The cybertruck is a completely different beast. On the development for that vehicle, apparently, Musk had a personal design interest. And it shows. That vehicle is a collection of bad ideas. It’s a vehicle designed by someone who doesn’t know the first thing about HMI, or use cases, or even safety. The fact that the standard option is uncoated stainless steel tells me that management (i.e. Musk), doesn’t know anything about corrosion. I’m not even certain an engineer would tell him that stainless steel doesn’t mean corrosion proof. Although anyone who washes cutlery should know that. I doubt Musk washes his own cutlery.

    Then the cybertruck controls being part of a touch screen, ARGGH! I worked for a couple years in the early 2000’s on a way to integrate touch technology with HMI controls to avoid requiring the driver to take their eyes off the road. It would have been cheaper and safer than touch screens.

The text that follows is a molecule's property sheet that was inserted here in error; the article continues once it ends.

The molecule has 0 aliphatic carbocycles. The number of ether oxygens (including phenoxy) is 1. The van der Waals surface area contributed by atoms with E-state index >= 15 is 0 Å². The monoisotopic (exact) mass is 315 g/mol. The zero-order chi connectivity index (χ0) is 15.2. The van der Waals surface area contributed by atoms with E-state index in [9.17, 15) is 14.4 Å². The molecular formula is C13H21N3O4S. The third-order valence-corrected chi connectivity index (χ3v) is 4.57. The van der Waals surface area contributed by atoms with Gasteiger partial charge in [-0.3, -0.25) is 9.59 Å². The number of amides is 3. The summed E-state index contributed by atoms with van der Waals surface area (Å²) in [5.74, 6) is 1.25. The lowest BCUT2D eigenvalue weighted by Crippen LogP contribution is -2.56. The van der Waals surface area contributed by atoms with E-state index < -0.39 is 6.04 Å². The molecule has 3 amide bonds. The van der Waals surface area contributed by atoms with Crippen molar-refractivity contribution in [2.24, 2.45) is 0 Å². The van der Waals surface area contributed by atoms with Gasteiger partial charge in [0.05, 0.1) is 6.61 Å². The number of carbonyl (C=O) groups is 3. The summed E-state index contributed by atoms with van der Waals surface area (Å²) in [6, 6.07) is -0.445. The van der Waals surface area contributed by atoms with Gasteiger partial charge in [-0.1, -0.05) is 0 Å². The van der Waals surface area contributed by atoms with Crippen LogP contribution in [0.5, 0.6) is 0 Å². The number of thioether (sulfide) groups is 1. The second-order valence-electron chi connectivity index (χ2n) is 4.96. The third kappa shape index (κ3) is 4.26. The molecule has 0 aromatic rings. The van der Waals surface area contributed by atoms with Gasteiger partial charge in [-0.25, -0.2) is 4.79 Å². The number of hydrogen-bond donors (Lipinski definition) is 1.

I still think Tesla is going to have problems going forward, but I’m amazed at how far it’s come. The main reason I think Tesla is going to have difficulties is because of the economics of the automotive industry. The automotive industry is a capital-intensive, high-barrier-to-entry, industry. This type of industry means there is a limit of how many companies can make a profit within the industry. As more automotive companies enter the world marketplace, the difficulties in making a profit increase. This is why Chrysler has, over the past 20-some years, been sold, re-sold, merged, split, etc. It has a great brand recognition in the Jeep. But it has had a hard time staying profitable. Because of the entry of BYO and Rivian into the automotive market there will be increased pressure on all the companies. Because of the high capital expensive in the automotive industry, if a company loses market share it quickly becomes unprofitable. Which results in mergers. We saw that throughout the 1970’s. Consider AMC, who originally held the Jeep brand, which ended up merging with Chrysler. AMC was formed by a previous merger of Nash and Hudson.